A soap bubble may serve as a good symbol of our individual, separate existence, as it surrounds and protects us, but at the same time completely isolates us from the external reality and the other ”soap bubble” people. We may try to get closer to reality or to another person, but we are never able to reach them, as there is the wall of the soap-bubble. We are only able to see reality and the other people through the wall of the soap-bubble, which is tinted to various colors by our opinions and desires.
Three Basic Motivational Factors
According to humanistic psychology, we have three basic motivational factors that determine the birth of personal identity. One is the need to belong to somebody, the other is the need of safety, and the third is the need of appreciation.
These demands or needs appear in our life in the order listed above, and they are hierarchically connected to each other. It means that the need of safety only becomes important when our need to belong to somebody has already been satisfied, at least to a minimum extent. Similarly, the need of appreciation will be important when we already belong to somebody (it can be an individual or a group), and our need of safety, stability has been met to a certain degree.
Satisfying these needs is of primary importance for us, as they provide the foundations for our individual existence and personal identity.
All this also suggests that our personal identity is basically social, as belonging to somebody, safety and appreciation all depend on other people.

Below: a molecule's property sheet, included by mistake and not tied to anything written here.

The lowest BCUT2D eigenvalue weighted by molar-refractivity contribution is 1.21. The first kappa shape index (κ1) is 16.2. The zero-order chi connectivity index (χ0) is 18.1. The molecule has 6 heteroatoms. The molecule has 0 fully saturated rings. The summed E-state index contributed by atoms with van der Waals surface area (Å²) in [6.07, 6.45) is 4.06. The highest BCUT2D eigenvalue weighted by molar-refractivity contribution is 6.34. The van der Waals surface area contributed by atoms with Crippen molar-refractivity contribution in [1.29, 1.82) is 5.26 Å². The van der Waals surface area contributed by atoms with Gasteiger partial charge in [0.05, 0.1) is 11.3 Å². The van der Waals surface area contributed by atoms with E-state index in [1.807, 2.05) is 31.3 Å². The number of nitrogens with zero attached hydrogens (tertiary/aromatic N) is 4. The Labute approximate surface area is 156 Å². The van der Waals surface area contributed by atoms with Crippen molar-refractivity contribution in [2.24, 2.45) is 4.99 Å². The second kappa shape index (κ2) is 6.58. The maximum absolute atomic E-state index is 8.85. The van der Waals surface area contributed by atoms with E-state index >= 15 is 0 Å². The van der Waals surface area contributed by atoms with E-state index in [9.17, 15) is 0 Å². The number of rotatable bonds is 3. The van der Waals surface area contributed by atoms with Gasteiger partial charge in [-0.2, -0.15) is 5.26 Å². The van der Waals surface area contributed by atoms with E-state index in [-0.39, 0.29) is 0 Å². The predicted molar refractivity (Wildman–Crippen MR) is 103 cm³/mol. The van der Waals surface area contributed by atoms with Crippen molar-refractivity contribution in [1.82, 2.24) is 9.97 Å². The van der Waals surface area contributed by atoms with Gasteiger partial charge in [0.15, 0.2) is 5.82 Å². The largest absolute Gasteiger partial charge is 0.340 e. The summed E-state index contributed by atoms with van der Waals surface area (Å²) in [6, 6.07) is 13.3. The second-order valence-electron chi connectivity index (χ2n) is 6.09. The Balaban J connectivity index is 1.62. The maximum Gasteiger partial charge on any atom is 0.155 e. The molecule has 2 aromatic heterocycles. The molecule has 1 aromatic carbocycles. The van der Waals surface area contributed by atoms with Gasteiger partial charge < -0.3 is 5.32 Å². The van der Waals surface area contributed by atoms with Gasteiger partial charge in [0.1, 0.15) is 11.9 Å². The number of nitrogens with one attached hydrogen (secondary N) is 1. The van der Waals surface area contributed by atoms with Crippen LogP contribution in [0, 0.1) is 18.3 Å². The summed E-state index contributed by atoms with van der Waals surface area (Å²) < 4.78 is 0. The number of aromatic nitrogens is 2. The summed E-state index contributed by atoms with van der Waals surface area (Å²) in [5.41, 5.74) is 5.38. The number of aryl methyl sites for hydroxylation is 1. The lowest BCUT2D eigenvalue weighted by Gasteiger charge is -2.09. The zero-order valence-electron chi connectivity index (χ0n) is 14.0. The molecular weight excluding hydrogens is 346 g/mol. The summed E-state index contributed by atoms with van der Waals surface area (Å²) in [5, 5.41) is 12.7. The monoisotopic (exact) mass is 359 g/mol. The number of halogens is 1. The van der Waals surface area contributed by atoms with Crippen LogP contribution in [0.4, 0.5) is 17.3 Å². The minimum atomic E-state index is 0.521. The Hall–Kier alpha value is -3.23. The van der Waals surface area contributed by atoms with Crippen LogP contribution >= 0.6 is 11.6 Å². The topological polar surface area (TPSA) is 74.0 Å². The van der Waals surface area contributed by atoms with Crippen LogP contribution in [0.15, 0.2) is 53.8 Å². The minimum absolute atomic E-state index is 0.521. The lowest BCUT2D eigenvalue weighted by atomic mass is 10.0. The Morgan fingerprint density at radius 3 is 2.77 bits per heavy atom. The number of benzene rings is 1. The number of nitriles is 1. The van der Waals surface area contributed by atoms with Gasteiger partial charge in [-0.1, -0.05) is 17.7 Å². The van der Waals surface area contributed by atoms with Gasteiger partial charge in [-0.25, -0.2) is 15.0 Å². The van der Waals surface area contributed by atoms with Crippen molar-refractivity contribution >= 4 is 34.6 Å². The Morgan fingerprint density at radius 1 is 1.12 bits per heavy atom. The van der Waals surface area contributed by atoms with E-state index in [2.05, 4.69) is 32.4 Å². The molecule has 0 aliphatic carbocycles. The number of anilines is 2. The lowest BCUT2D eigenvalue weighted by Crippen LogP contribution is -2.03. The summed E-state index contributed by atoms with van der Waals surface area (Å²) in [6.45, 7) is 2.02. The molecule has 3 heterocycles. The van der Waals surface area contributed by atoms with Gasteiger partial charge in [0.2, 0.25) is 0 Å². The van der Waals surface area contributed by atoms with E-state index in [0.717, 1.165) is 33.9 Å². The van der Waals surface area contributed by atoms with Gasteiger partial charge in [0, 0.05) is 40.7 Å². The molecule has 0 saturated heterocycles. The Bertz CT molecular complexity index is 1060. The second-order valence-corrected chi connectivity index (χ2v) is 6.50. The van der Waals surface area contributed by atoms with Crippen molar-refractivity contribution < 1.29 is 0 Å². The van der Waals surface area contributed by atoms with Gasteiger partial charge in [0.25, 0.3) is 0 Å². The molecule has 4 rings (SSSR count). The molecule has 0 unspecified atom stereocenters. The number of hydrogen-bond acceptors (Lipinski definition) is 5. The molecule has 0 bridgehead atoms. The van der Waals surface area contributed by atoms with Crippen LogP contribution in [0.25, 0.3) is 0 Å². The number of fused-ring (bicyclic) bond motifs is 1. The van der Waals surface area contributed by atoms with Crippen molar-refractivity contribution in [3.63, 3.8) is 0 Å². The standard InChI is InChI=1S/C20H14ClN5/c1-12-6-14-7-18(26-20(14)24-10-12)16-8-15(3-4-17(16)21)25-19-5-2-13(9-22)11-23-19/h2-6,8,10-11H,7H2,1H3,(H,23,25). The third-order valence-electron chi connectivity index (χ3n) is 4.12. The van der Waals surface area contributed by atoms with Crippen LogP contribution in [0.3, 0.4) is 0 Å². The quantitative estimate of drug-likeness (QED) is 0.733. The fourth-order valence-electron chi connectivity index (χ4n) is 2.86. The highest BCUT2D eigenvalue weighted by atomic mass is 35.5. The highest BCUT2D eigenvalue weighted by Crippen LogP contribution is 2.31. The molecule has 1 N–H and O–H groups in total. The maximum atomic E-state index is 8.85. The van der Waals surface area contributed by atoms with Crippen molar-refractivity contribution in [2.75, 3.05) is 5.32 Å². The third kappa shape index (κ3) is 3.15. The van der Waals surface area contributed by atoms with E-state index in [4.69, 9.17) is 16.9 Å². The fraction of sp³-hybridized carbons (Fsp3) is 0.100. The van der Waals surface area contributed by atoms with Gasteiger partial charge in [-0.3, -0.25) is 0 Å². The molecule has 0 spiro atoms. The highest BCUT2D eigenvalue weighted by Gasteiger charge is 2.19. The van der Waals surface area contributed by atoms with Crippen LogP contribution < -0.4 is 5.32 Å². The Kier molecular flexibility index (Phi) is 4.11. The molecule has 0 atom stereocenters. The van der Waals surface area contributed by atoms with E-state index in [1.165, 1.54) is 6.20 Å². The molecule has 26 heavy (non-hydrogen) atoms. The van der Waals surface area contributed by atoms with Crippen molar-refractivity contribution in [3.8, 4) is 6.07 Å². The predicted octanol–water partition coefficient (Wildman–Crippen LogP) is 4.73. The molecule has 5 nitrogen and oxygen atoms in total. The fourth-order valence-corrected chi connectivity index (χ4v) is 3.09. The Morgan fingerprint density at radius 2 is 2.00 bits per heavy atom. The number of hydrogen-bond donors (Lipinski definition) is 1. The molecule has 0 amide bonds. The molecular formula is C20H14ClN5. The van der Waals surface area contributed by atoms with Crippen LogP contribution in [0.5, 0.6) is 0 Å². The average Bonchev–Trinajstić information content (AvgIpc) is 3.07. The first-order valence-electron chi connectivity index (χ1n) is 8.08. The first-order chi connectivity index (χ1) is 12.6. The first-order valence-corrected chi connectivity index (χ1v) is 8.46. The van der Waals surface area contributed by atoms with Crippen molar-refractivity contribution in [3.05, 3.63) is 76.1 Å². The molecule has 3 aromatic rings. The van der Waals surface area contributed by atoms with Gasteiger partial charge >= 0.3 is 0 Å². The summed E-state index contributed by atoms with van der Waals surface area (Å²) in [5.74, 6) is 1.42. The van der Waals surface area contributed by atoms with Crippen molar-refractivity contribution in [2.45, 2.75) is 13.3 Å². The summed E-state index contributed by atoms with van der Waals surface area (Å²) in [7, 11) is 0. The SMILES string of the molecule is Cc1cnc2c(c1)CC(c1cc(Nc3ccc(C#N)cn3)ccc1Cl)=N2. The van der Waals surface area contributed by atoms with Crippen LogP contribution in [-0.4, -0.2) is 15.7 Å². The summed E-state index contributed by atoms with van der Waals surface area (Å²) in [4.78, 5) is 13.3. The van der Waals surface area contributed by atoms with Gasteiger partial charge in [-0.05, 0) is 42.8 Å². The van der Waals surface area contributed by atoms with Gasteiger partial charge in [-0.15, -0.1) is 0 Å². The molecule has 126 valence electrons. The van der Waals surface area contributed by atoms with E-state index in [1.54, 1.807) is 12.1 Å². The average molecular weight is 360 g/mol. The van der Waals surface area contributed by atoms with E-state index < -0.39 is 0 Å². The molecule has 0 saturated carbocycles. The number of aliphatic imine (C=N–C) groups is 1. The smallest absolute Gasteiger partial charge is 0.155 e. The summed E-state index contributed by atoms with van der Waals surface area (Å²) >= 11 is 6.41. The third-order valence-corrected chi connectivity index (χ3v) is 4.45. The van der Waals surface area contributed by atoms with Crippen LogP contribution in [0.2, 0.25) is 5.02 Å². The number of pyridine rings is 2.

The foundations of our personal identity are constructed in the first years of our life, when we are embedded in the society of our family. Our parents are the ones who help us satisfy our needs, and in this way lay down the foundation stones of our separate, individual existence.
In the Safety of our Soap-Bubble Castle
Our parents and teachers ”blow up” the soap-bubble for us, when they satisfy our initial needs, and we soon regard our soap-bubble as our own personal identity. In the course of our life, we develop the soap-bubble into a soap-bubble castle that we regard as safe. Since we have no idea that we are soap-bubble people, we are immensely proud of our own soap-bubble, the construction diary of which is added to our own personal history.
Our soap-bubble castle does not stand alone in some desert; it stands in one of the streets of a nice soap-bubble town, close to the other soap-bubble castles, as the need to belong to someone, our needs of safety and of appreciation will only be satisfied in interaction with other soap-bubble people.
But, as a consequence of our soap-bubble existence, all these needs will never be completely satisfied, as the walls of our soap-bubbles do not allow real connection and contact with others.
The walls of the soap-bubble are created by our sense of separation which destines us to eternal solitude, even if there are hundreds of other soap-bubble people around us in our soap-bubble town. In order to alleviate the unpleasantness of loneliness, we decorate our soap-bubble existence with nice images made of the individuality of our life, and we fill books with nice tales of our life. The images, the tales and the alleged safety of the soap-bubble town lull us into a false sense of security, into a beautiful dream.